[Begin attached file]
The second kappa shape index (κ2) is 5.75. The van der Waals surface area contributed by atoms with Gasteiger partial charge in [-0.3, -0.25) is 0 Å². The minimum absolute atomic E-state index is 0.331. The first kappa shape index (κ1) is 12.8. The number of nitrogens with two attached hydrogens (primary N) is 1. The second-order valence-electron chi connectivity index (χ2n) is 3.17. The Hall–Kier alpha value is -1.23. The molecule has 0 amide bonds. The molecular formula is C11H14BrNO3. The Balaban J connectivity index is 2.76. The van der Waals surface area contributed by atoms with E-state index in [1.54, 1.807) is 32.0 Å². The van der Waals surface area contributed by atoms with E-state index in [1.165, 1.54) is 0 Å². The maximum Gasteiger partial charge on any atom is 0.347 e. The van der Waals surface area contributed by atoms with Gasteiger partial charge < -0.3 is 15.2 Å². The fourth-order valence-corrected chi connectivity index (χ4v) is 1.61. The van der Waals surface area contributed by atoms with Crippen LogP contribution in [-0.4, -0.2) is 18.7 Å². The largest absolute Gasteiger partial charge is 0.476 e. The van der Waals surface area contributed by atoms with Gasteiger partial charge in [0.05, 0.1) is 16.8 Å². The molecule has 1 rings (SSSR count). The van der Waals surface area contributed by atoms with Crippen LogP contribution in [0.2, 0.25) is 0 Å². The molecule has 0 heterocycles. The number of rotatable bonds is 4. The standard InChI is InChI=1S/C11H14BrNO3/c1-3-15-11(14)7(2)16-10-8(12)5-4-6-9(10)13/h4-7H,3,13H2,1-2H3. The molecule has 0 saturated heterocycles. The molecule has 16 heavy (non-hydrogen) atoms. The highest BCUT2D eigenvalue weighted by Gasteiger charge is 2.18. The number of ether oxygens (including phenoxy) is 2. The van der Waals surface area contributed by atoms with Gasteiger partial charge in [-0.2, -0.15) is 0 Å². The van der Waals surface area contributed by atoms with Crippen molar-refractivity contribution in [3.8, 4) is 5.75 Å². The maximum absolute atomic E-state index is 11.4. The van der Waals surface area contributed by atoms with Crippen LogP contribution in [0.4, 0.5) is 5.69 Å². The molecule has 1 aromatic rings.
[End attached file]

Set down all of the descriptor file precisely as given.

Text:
The second kappa shape index (κ2) is 5.75. The van der Waals surface area contributed by atoms with Gasteiger partial charge in [-0.3, -0.25) is 0 Å². The minimum absolute atomic E-state index is 0.331. The first kappa shape index (κ1) is 12.8. The number of nitrogens with two attached hydrogens (primary N) is 1. The second-order valence-electron chi connectivity index (χ2n) is 3.17. The Hall–Kier alpha value is -1.23. The molecule has 0 amide bonds. The molecular formula is C11H14BrNO3. The Balaban J connectivity index is 2.76. The van der Waals surface area contributed by atoms with E-state index in [1.54, 1.807) is 32.0 Å². The van der Waals surface area contributed by atoms with E-state index in [1.165, 1.54) is 0 Å². The maximum Gasteiger partial charge on any atom is 0.347 e. The van der Waals surface area contributed by atoms with Gasteiger partial charge < -0.3 is 15.2 Å². The fourth-order valence-corrected chi connectivity index (χ4v) is 1.61. The van der Waals surface area contributed by atoms with Crippen LogP contribution in [-0.4, -0.2) is 18.7 Å². The largest absolute Gasteiger partial charge is 0.476 e. The van der Waals surface area contributed by atoms with Gasteiger partial charge in [0.05, 0.1) is 16.8 Å². The molecule has 1 rings (SSSR count). The van der Waals surface area contributed by atoms with Crippen LogP contribution in [0.2, 0.25) is 0 Å². The molecule has 0 heterocycles. The number of rotatable bonds is 4. The standard InChI is InChI=1S/C11H14BrNO3/c1-3-15-11(14)7(2)16-10-8(12)5-4-6-9(10)13/h4-7H,3,13H2,1-2H3. The molecule has 0 saturated heterocycles. The molecule has 16 heavy (non-hydrogen) atoms. The highest BCUT2D eigenvalue weighted by Gasteiger charge is 2.18. The number of ether oxygens (including phenoxy) is 2. The van der Waals surface area contributed by atoms with Gasteiger partial charge in [-0.2, -0.15) is 0 Å². The van der Waals surface area contributed by atoms with Crippen molar-refractivity contribution in [3.8, 4) is 5.75 Å². The maximum absolute atomic E-state index is 11.4. The van der Waals surface area contributed by atoms with Crippen LogP contribution in [0.4, 0.5) is 5.69 Å². The molecule has 1 aromatic rings.